Friday, October 15, 2021
Thursday, October 14, 2021
Starting out as a two-hander on a bare stage with no scenery the play tells the story of the rise of Nazi Germany through the prism of an educated pair who are falling in love as around them the world turns to chaos.
She (Abigail Weinstock) is a young Jewish physicist initially in denial of what is happening around them - despite her grandmother's similar experiences in the past - and he (Richard Katz) is a left-wing poet ready to protest as each little freedom is taken away. They find it ironic and almost funny. They don't quite believe it - at first.
Their relationship is fractious, passionate, and very real. But as society splinters around them, the couple's struggle to survive erupts into violence both within their home and beyond.
Jarringly, the action then suddenly changes and jumps into the past - to the previously hinted at grandmother's own experiences of antisemitism. A full set descends onto the stage from above and a full cast of characters play out an horrific scene of family home invasion and bloody murder. It's a shocking watch.
Elayce Ismail directs the cast of Weinstock and Katz. All are excellent.
The night starts as a subversive and intimate love story about inheritance and the cycles of politics and history. But it soon descends into a very real story of just fucking horrible being Jewish must have been not only during the Nazi rise to power but for years and years before. Chilling.
Wednesday, October 13, 2021
Tuesday, October 12, 2021
Monday, October 11, 2021
Friday, October 08, 2021
White Noise @_bridgetheatre - Be entertained, be challenged and, yes, be made to feel uncomfortable. Go see. Review ->>>
The venue sent us a content guidance before we went. Please note this play contains:
- Depictions of slavery and racial violence
- Discussions of racism and racial injustice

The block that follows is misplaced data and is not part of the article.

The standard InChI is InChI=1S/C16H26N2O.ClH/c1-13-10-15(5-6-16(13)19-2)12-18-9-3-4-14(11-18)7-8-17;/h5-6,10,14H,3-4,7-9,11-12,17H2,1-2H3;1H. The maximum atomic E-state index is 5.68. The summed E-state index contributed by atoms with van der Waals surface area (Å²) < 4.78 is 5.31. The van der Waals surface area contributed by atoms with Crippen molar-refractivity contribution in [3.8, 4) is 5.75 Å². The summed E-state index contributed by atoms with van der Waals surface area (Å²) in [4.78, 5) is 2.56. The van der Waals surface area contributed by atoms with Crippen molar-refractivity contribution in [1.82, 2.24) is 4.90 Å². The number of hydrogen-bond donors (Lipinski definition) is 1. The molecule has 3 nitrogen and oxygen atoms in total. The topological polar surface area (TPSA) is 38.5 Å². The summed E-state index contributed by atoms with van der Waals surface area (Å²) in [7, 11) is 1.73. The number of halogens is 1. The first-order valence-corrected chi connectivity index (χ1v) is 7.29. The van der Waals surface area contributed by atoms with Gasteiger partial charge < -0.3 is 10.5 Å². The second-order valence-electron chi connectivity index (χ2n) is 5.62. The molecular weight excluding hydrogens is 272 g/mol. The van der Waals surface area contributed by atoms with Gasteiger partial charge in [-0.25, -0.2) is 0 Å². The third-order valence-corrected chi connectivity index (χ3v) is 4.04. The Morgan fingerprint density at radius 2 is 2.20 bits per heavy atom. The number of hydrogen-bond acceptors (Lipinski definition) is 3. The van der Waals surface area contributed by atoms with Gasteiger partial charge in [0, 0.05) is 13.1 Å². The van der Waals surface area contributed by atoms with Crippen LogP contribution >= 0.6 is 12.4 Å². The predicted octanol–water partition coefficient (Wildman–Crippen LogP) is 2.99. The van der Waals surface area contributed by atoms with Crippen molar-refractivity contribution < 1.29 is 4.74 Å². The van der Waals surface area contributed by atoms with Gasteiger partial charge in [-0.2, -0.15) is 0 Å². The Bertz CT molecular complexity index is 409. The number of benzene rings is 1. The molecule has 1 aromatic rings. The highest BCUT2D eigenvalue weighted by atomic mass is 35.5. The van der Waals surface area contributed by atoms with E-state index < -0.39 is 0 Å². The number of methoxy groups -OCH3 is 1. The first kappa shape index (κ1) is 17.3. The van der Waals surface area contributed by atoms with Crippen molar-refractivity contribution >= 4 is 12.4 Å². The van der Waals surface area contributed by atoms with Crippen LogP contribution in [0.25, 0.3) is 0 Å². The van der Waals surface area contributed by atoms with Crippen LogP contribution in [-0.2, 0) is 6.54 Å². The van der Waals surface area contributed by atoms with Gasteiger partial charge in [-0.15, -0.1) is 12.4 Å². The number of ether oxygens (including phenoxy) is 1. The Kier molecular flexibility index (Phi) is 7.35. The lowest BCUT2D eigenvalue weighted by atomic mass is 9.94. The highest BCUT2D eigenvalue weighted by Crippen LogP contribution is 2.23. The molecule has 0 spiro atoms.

- Multiple gunshots
- Strobe lighting and haze throughout
They got that right!
Parks introduces us to four thirty-somethings; Leo (Ken Nwosu), Misha (Faith Omole), Ralph (James Corrigan) and Dawn (Helena Wilson) who have been inseparable since college. They were even in a band together.
We like these people. They are nice. A sort of Millennial Friends with lots of joking around. Making their way together in the Big City, they are what Americans call 'liberal', open-minded and socially aware. Misha is building her brand by live-streaming her broadly satirical one-woman talk show, "Ask a Black.”; Ralph is waiting for tenure at his university, and as a lawyer, Dawn spends her days fighting for social justice. Leo would be a talented visual artist – if only he could sleep. As best friends and lovers, confident in their woke-ness, their connection with each other is stronger than anything else – until, that is, Leo is assaulted by the police in a racially motivated incident. Shaken to the core, he brings to the close-knit group an extreme proposition.
Theatre goers wary of spoilers should look away now. ***Spoilers ahead!***
Consumed by anger with the racist police, Leo directs his rage at Ralph, challenging his white friend to pay off Leo’s student loans to rent him as his personal slave for 40 days. Leo jokes, at least as a slave he'll feel protected by his master. He says he feels like a slave sometimes anyway. And it might just help him understand his roots better and maybe even cure his insomnia.
Leo's three friends initially are appalled. But he gradually talks them round. Eventually they agree. Ralf will be Leo's master for 40 days. They all sign a contract.
Things starts off all very light-heartedly. Lots of knowing, post-modern play-acting. Although we as the audience squirm, the characters seem to be having fun with it.
However, the friends soon sink deeper and deeper into their master/slave roles. As a joke Ralf gets Leo to wear an antique slave collar — heavy, metal, aged, ugly, hurtful. It is genuinely shocking to watch.